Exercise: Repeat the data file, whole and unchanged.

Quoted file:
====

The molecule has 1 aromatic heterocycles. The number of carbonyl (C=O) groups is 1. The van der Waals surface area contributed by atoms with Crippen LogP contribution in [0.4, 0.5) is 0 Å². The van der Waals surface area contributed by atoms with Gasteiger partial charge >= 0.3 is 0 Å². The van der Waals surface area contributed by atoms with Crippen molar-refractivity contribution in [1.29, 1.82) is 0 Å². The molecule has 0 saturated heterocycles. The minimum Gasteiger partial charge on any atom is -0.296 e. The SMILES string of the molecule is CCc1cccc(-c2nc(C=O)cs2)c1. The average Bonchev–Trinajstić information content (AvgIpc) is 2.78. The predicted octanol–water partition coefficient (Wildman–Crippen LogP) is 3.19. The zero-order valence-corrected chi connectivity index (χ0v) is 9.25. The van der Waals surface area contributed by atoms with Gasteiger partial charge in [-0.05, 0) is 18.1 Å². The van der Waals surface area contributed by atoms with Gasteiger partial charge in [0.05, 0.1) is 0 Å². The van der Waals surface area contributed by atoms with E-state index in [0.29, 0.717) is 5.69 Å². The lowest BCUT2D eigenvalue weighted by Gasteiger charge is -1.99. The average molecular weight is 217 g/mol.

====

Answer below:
The molecule has 1 aromatic heterocycles. The number of carbonyl (C=O) groups is 1. The van der Waals surface area contributed by atoms with Crippen LogP contribution in [0.4, 0.5) is 0 Å². The van der Waals surface area contributed by atoms with Gasteiger partial charge >= 0.3 is 0 Å². The van der Waals surface area contributed by atoms with Crippen molar-refractivity contribution in [1.29, 1.82) is 0 Å². The molecule has 0 saturated heterocycles. The minimum Gasteiger partial charge on any atom is -0.296 e. The SMILES string of the molecule is CCc1cccc(-c2nc(C=O)cs2)c1. The average Bonchev–Trinajstić information content (AvgIpc) is 2.78. The predicted octanol–water partition coefficient (Wildman–Crippen LogP) is 3.19. The zero-order valence-corrected chi connectivity index (χ0v) is 9.25. The van der Waals surface area contributed by atoms with Gasteiger partial charge in [-0.05, 0) is 18.1 Å². The van der Waals surface area contributed by atoms with Gasteiger partial charge in [0.05, 0.1) is 0 Å². The van der Waals surface area contributed by atoms with E-state index in [0.29, 0.717) is 5.69 Å². The lowest BCUT2D eigenvalue weighted by Gasteiger charge is -1.99. The average molecular weight is 217 g/mol.